Unrepairable M1 Chip Vulnerability: Really That Dangerous?

Recently, among others, Tech Crunch berichtetthat researchers at MIT have discovered a security hole in the M1 chip family. It should be remarkable because it occurs in the hardware and therefore cannot be fixed with a software patch. But what is behind the fatal-sounding headline "MIT researchers uncover 'unpatchable' flaw in Apple M1 chips“? Do all users of Mac models with M1, M1 Pro, M1 Max and M1 Ultra fear that their computer will be the target of an attack? Or is it just a proof of concept that will find little or no use in practice? Here you can find the results of my research on the subject.

MIT has found a hardware vulnerability in Apple's M1 chip. Is that a reason to panic? no Because the Mac is still secure. While the hardware cannot be fixed, the bug required for exploitation can be fixed on the software side. Here you can read in detail what is behind the Pacman vulnerability of the M1 chip family.

What is the M1's "Pacman" hardware vulnerability?

In order to understand whether and to what extent the vulnerability in the M1 chip family discovered at the Massachusetts Institute of Technology (MIT) could be dangerous, one has to take a look at the details. The fact that attacks here are aimed at the last line of defense of the ARM chip and must exploit a bug shows that it will not produce a completely new type of malware. The malware (Virus, trojans, spyware, stalkerware, ransomware, etc.) must have circumvented all other security mechanisms and found an unfixed software vulnerability in order to get to this critical point. And that's hard enough. 

But now to the details of the M1 vulnerability "Pacman": This is about the so-called PAC protection. This is a hardware-side protection of the memory or main memory, which is provided by so-called Pointer Authentication Codes, PAC for short, is implemented. These codes are composed of cryptographic hash values ​​or similarly complex encryption. A comparison with known and approved values ​​ensures that programs and codes with read and write access to the memory are secure. In detail, the "pointer" is saved, i.e. the object that stores the memory address and thus assigns memory locations.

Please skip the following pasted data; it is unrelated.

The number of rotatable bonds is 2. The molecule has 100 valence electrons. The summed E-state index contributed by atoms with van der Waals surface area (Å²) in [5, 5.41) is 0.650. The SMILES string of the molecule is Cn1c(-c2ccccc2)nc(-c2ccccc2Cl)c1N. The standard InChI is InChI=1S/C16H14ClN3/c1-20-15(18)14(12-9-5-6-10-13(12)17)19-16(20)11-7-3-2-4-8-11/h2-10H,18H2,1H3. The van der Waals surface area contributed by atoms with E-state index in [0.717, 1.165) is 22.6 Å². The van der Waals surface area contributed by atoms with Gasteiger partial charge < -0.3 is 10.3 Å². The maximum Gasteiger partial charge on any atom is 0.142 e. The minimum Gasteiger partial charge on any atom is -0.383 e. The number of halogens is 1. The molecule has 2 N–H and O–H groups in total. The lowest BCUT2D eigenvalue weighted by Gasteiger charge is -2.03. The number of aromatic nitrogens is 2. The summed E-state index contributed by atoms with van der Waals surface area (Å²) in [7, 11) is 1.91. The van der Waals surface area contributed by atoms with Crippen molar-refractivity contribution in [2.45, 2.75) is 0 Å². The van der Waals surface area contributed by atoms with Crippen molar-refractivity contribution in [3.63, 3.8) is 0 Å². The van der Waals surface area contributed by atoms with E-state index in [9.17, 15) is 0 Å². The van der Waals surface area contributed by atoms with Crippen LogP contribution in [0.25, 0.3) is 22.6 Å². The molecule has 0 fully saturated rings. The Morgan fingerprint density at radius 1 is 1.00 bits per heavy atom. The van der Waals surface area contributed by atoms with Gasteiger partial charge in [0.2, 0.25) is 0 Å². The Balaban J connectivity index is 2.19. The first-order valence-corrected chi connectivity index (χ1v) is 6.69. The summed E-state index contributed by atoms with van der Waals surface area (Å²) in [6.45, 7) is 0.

The MIT researchers have now shown in a proof of concept, i.e. with proof of the fundamental feasibility of a technology, that the pointer authentication codes could be "guessed". This would lead to malicious software – if it can penetrate to that point – gaining access to the memory and e.g. B. can cause an overflow. The same could paralyze the Mac. The procedure was funnily christened "Pacman", in reference to the PAC. It can not only be directed against the memory protection in the system, but theoretically also against the kernel, i.e. against the core of the operating system. 

How dangerous is the PAC vulnerability for Mac users?

One could now make numerous clickbait articles on the subject, extend the problem to the iPhone, iPad and other devices due to the ARM architecture of the chip, and sound the alarm because no software update can fix it. But that doesn't do justice to the "danger" that does not exist at all for everyday users of iPhone, iPad, Mac and Co. As described below in the linked Tech Crunch article, Pacman is not an entry point for malware, nor is it a shortcut for hackers planning attacks on computers and other devices. An existing bug (which can be fixed in the software!) has to be exploited in order to get to this point in the security chain, which only makes the project more difficult.

Technically inexperienced users are more or less fooled by such posts into thinking that they are dealing with an insecure device that could be infiltrated by malware at any moment and wreak havoc. But this is not the case. Also, nothing speaks more than usual for or against buying a Mac, iMac or MacBook with a chip from the M1 family. So if you want to know whether the intention to buy should be withdrawn because of the headline shown above or similar headlines, you only have to read the respective article carefully and look up one or two terms if necessary. Then it turns out that many of these scaremongering headlines have little substance.

With the first link in the following list you will find an information page about the "Pacman" vulnerability. There it says under the point "Should I be worried?" As long as you keep your software up to date, no. PACMAN is an exploitation technique - alone it cannot compromise your system. While the hardware mechanisms used by PACMAN cannot be patched with software functions, bugs related to memory utilization can be fixed.

Here are a few starting points for further reading on the subject:

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